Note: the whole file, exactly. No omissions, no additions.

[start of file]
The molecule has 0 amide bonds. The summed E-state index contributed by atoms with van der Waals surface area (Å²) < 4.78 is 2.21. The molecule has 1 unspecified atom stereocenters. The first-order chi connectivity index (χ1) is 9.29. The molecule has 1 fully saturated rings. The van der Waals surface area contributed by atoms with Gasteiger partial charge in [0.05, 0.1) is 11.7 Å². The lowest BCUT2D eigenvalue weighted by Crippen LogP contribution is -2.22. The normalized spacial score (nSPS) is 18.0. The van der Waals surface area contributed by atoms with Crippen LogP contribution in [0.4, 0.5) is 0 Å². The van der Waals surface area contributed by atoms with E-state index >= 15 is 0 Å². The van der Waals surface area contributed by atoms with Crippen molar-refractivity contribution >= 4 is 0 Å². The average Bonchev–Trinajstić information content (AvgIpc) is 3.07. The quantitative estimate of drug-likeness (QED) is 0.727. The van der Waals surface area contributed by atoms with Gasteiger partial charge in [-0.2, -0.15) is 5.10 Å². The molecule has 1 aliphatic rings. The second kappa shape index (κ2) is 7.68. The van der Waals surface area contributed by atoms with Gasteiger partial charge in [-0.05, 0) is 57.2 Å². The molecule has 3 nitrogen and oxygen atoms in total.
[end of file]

The molecule has 0 amide bonds. The summed E-state index contributed by atoms with van der Waals surface area (Å²) < 4.78 is 2.21. The molecule has 1 unspecified atom stereocenters. The first-order chi connectivity index (χ1) is 9.29. The molecule has 1 fully saturated rings. The van der Waals surface area contributed by atoms with Gasteiger partial charge in [0.05, 0.1) is 11.7 Å². The lowest BCUT2D eigenvalue weighted by Crippen LogP contribution is -2.22. The normalized spacial score (nSPS) is 18.0. The van der Waals surface area contributed by atoms with Crippen LogP contribution in [0.4, 0.5) is 0 Å². The van der Waals surface area contributed by atoms with E-state index >= 15 is 0 Å². The van der Waals surface area contributed by atoms with Crippen molar-refractivity contribution >= 4 is 0 Å². The average Bonchev–Trinajstić information content (AvgIpc) is 3.07. The quantitative estimate of drug-likeness (QED) is 0.727. The van der Waals surface area contributed by atoms with Gasteiger partial charge in [-0.2, -0.15) is 5.10 Å². The molecule has 1 aliphatic rings. The second kappa shape index (κ2) is 7.68. The van der Waals surface area contributed by atoms with Gasteiger partial charge in [-0.05, 0) is 57.2 Å². The molecule has 3 nitrogen and oxygen atoms in total.